Once you go through the process of divorce and have made all of your divorce terms final, you now likely want to move on with your life. If you changed your name when you got married to that of your spouse, you may want to think about changing your last name back to your maiden name. Many people choose to take this step as a final way to put finality to the marriage. If you are considering changing your last name after you get a divorce, here is what you need to know:
How Do You Change Your Name After You Get a Divorce?
Each state may have different rules when it comes to changing your name once you divorce. The process may also be different because it is based on the details in your divorce decree. In some divorces, the decree may include a provision for changing your name. If you include a name change as part of your divorce terms, the decree itself will be all the proof you need to legally change your name.
If there was no provision in your divorce to change your name, you will need to take a few extra steps to make the change. The court could amend the decree to include the provision, but you have to make a formal request to do so. However, not all courts will do this.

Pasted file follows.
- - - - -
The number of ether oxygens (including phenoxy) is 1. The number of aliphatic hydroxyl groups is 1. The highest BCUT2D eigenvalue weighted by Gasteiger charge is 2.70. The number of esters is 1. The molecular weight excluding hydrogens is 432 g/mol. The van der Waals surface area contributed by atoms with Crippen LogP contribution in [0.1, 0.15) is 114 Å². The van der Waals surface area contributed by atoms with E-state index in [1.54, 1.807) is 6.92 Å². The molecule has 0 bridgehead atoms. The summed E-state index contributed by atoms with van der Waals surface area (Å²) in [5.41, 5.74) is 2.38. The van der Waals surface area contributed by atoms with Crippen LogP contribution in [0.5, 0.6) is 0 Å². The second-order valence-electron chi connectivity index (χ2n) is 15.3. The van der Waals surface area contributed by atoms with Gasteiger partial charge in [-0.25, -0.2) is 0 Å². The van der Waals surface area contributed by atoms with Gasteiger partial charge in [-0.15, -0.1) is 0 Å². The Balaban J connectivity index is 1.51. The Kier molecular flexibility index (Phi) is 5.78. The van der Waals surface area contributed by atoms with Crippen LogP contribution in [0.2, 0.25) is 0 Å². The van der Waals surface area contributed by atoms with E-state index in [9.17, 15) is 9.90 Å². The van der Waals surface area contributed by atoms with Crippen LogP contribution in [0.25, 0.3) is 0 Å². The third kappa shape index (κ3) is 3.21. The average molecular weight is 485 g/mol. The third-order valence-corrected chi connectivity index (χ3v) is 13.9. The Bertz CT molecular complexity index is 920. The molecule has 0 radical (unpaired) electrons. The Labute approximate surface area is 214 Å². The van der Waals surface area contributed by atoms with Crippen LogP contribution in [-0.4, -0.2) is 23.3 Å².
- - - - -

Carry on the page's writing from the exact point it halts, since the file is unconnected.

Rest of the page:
If you cannot get your decree amended, you need to file a petition for a name change with the court. This legal process will help you officially change your name. However, you will also have to file the name change with the social security office as well as the DMV. You will need to fill out a form provided by the social security office and provide your identification, your divorce decree, and evidence that proves your age. After your change is approved by the social security office, you will be mailed a new social security card with your former name on it.
Once you have your new social security card or a document showing approval of the name change, you can go to the DMV to get a new driver's license with your name change reflected on it.
Who Else Should You Notify About Your Name Change?
Once you legally change your name, you need to notify other entities. This includes your bank, the post office, your child's school, your insurance company, your investments and retirement accounts, and your medical providers. Not changing your name with these institutions could cause you some hassle later on.
For more info, contact a local divorce attorney.